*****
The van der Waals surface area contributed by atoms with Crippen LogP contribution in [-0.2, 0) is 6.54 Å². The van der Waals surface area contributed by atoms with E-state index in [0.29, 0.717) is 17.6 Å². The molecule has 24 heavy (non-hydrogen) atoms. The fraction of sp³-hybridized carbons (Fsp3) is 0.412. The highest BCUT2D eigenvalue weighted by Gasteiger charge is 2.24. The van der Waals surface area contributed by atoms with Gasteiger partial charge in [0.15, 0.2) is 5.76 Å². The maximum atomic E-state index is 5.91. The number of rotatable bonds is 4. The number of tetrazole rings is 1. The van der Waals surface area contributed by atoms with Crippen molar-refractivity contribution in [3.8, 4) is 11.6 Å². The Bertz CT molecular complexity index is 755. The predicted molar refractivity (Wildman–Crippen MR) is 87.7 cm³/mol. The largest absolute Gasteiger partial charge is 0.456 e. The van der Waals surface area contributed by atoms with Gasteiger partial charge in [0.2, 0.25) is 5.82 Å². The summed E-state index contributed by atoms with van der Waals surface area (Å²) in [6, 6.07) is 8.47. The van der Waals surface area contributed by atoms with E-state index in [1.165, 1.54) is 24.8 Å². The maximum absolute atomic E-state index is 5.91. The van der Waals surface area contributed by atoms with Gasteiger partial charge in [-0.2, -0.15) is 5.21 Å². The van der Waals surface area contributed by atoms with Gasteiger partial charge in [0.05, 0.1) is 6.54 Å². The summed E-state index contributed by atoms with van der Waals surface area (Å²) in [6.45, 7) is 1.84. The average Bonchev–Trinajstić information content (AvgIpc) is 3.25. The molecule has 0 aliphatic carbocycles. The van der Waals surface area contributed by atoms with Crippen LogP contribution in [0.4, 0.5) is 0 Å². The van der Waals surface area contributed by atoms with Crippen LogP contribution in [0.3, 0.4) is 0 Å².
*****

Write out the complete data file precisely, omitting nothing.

The van der Waals surface area contributed by atoms with Crippen LogP contribution in [-0.2, 0) is 6.54 Å². The van der Waals surface area contributed by atoms with E-state index in [0.29, 0.717) is 17.6 Å². The molecule has 24 heavy (non-hydrogen) atoms. The fraction of sp³-hybridized carbons (Fsp3) is 0.412. The highest BCUT2D eigenvalue weighted by Gasteiger charge is 2.24. The van der Waals surface area contributed by atoms with Gasteiger partial charge in [0.15, 0.2) is 5.76 Å². The maximum atomic E-state index is 5.91. The number of rotatable bonds is 4. The number of tetrazole rings is 1. The van der Waals surface area contributed by atoms with Crippen molar-refractivity contribution in [3.8, 4) is 11.6 Å². The Bertz CT molecular complexity index is 755. The predicted molar refractivity (Wildman–Crippen MR) is 87.7 cm³/mol. The largest absolute Gasteiger partial charge is 0.456 e. The van der Waals surface area contributed by atoms with Gasteiger partial charge in [0.2, 0.25) is 5.82 Å². The summed E-state index contributed by atoms with van der Waals surface area (Å²) in [6, 6.07) is 8.47. The van der Waals surface area contributed by atoms with E-state index in [1.165, 1.54) is 24.8 Å². The maximum absolute atomic E-state index is 5.91. The van der Waals surface area contributed by atoms with Gasteiger partial charge in [-0.2, -0.15) is 5.21 Å². The van der Waals surface area contributed by atoms with Gasteiger partial charge in [0.05, 0.1) is 6.54 Å². The summed E-state index contributed by atoms with van der Waals surface area (Å²) in [6.45, 7) is 1.84. The average Bonchev–Trinajstić information content (AvgIpc) is 3.25. The molecule has 0 aliphatic carbocycles. The van der Waals surface area contributed by atoms with Crippen LogP contribution in [0.4, 0.5) is 0 Å². The van der Waals surface area contributed by atoms with Crippen LogP contribution in [0.3, 0.4) is 0 Å².